SENSUIKAN!

(I-38 - colorized photo)

IJN Submarine I-38:
Tabular Record of Movement

2001-2017 Bob Hackett & Sander Kingsepp
Revision 3


19 June 1941:
Laid down at Sasebo Navy Yard as Submarine No. 151.

15 April 1942:
Launched as I-38. Provisionally attached to Kure Naval District.

1 November 1942:
LtCdr (Captain, posthumously) Watanabe Katsuji (55) (current CO of I-169) is appointed the Chief Equipping Officer (CEO) of I-38 as an additional duty.

5 December 1942:
Cdr (Rear Admiral, posthumously) Ankyu Eitaro (50)(former CO of I-1) is appointed the CEO.

31 January 1943:
Sasebo Navy Yard. I-38 is completed and registered in the IJN. Attached to Kure Naval District. Assigned to Kure Submarine Flotilla. Cdr Ankyu Eitaro is the CO.

Departs for Kure to participate in the tests of the new type shallow depth torpedoes in Inland Sea. Later participates in the tests of an "Unpoto" gun sled. I-38 is the first IJN submarine to be fitted with this new weapons carrier. [1]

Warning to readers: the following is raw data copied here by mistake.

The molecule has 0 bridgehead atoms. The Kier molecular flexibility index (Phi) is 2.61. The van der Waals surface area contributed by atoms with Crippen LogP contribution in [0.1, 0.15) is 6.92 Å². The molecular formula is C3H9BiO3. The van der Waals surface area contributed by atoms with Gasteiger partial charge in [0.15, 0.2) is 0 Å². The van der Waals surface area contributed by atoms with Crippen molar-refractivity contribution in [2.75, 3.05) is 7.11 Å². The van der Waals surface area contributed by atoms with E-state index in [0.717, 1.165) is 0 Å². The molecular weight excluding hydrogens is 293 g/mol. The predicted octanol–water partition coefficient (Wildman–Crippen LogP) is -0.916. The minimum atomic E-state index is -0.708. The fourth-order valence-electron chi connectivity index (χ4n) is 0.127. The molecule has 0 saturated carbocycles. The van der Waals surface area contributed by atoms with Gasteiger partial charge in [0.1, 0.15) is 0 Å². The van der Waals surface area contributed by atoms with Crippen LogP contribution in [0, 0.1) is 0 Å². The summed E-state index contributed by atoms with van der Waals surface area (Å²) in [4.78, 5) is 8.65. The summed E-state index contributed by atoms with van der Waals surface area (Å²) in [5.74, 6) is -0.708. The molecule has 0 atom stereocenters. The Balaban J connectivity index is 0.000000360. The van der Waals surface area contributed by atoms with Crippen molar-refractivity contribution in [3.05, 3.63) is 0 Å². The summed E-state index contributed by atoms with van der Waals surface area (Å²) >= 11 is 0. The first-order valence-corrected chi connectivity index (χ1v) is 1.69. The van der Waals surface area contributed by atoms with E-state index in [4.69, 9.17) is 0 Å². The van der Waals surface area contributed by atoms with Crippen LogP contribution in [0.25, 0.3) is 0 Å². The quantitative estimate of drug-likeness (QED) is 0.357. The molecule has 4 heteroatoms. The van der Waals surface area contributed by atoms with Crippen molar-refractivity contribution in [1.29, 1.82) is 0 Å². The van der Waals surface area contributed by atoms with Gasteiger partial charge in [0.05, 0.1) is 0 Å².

1 April 1943:
Reassigned to SubRon 11 for working-up.

30 April 1943:
Reassigned to SubDiv 15, SubRon 1.

8 May 1943:
Departs Kure for Osako with an "Unpoto" gun sled mounted on her afterdeck. Later that day departs Osako for an overnight stop at Saeki.

9 May 1943:
Departs Saeki for Truk, towing the "Unpoto" sled.

14 May 1943:
Arrives at Truk.

15 May 1943:
Assigned to Southeast Submarine Force. Vice Admiral, the Marquis, Komatsu Teruhisa (former CO of NACHI), CINC, Sixth Fleet, inspects I-38 and her "Unpoto" installation. Later that day, she unloads her provisions. A repair ship comes alongside to repair the sledge.

16 May 1943:
Departs Truk for Rabaul.

18 May 1943:
Arrives at Rabaul. The "Unpoto" is detached and some provisions are transferred to the submarine depot ship CHOGEI. Cdr Ankyu is briefed aboard CHOGEI by Rear Admiral Harada Kaku (41), ComSubRon 7.

19 May 1943:
I-38 conducts an "Unpoto" launch test in the presence of Vice Admiral Kusaka Jinichi (37), CINC of the Southeast Area Fleet, and Gen Imamura Hitoshi, CINC, Eighth Area Army.

The remaining provisions from the aft storerooms are transferred to CHOGEI. I-38 also transfers all her torpedoes except four to CHOGEI.

21 May 1943:
I-38 departs Rabaul on her first supply run to Lae, New Guinea, carrying 48.6 tons of ammunition and provisions in addition to 12 officers of the 7th Base Unit.

23 May 1943: